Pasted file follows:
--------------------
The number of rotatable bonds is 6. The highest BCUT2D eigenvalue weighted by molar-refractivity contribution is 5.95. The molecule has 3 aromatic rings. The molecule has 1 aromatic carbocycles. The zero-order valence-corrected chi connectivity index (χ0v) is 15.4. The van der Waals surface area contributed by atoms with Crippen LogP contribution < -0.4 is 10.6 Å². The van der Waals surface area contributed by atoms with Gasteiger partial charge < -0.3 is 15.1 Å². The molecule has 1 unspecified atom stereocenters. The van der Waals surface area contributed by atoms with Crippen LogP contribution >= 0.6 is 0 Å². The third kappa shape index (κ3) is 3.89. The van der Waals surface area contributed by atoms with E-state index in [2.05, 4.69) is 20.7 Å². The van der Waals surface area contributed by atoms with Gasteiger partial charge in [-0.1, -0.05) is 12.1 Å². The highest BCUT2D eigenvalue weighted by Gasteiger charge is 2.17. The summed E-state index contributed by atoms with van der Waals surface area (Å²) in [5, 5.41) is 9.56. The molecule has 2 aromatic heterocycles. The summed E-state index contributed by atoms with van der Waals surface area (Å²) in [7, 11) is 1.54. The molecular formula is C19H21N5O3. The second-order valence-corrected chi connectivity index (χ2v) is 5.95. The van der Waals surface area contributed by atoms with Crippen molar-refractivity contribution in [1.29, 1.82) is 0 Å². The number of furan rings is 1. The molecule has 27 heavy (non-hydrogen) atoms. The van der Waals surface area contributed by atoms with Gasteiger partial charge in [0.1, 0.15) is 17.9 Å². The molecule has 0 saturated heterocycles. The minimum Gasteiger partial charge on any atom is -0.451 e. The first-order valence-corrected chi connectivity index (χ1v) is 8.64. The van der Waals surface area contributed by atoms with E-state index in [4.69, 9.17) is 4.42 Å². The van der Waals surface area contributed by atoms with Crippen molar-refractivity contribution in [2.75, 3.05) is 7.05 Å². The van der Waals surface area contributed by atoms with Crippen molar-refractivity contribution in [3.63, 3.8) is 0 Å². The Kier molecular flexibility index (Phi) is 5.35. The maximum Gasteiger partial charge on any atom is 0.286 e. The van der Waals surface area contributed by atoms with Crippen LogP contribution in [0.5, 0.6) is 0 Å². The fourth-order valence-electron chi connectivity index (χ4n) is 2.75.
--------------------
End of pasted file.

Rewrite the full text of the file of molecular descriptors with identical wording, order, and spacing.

The number of rotatable bonds is 6. The highest BCUT2D eigenvalue weighted by molar-refractivity contribution is 5.95. The molecule has 3 aromatic rings. The molecule has 1 aromatic carbocycles. The zero-order valence-corrected chi connectivity index (χ0v) is 15.4. The van der Waals surface area contributed by atoms with Crippen LogP contribution < -0.4 is 10.6 Å². The van der Waals surface area contributed by atoms with Gasteiger partial charge < -0.3 is 15.1 Å². The molecule has 1 unspecified atom stereocenters. The van der Waals surface area contributed by atoms with Crippen LogP contribution >= 0.6 is 0 Å². The third kappa shape index (κ3) is 3.89. The van der Waals surface area contributed by atoms with E-state index in [2.05, 4.69) is 20.7 Å². The van der Waals surface area contributed by atoms with Gasteiger partial charge in [-0.1, -0.05) is 12.1 Å². The highest BCUT2D eigenvalue weighted by Gasteiger charge is 2.17. The summed E-state index contributed by atoms with van der Waals surface area (Å²) in [5, 5.41) is 9.56. The molecule has 2 aromatic heterocycles. The summed E-state index contributed by atoms with van der Waals surface area (Å²) in [7, 11) is 1.54. The molecular formula is C19H21N5O3. The second-order valence-corrected chi connectivity index (χ2v) is 5.95. The van der Waals surface area contributed by atoms with Crippen molar-refractivity contribution in [1.29, 1.82) is 0 Å². The number of furan rings is 1. The molecule has 27 heavy (non-hydrogen) atoms. The van der Waals surface area contributed by atoms with Gasteiger partial charge in [0.1, 0.15) is 17.9 Å². The molecule has 0 saturated heterocycles. The minimum Gasteiger partial charge on any atom is -0.451 e. The first-order valence-corrected chi connectivity index (χ1v) is 8.64. The van der Waals surface area contributed by atoms with E-state index in [4.69, 9.17) is 4.42 Å². The van der Waals surface area contributed by atoms with Crippen molar-refractivity contribution in [2.75, 3.05) is 7.05 Å². The van der Waals surface area contributed by atoms with Crippen molar-refractivity contribution in [3.63, 3.8) is 0 Å². The Kier molecular flexibility index (Phi) is 5.35. The maximum Gasteiger partial charge on any atom is 0.286 e. The van der Waals surface area contributed by atoms with Crippen LogP contribution in [0.5, 0.6) is 0 Å². The fourth-order valence-electron chi connectivity index (χ4n) is 2.75.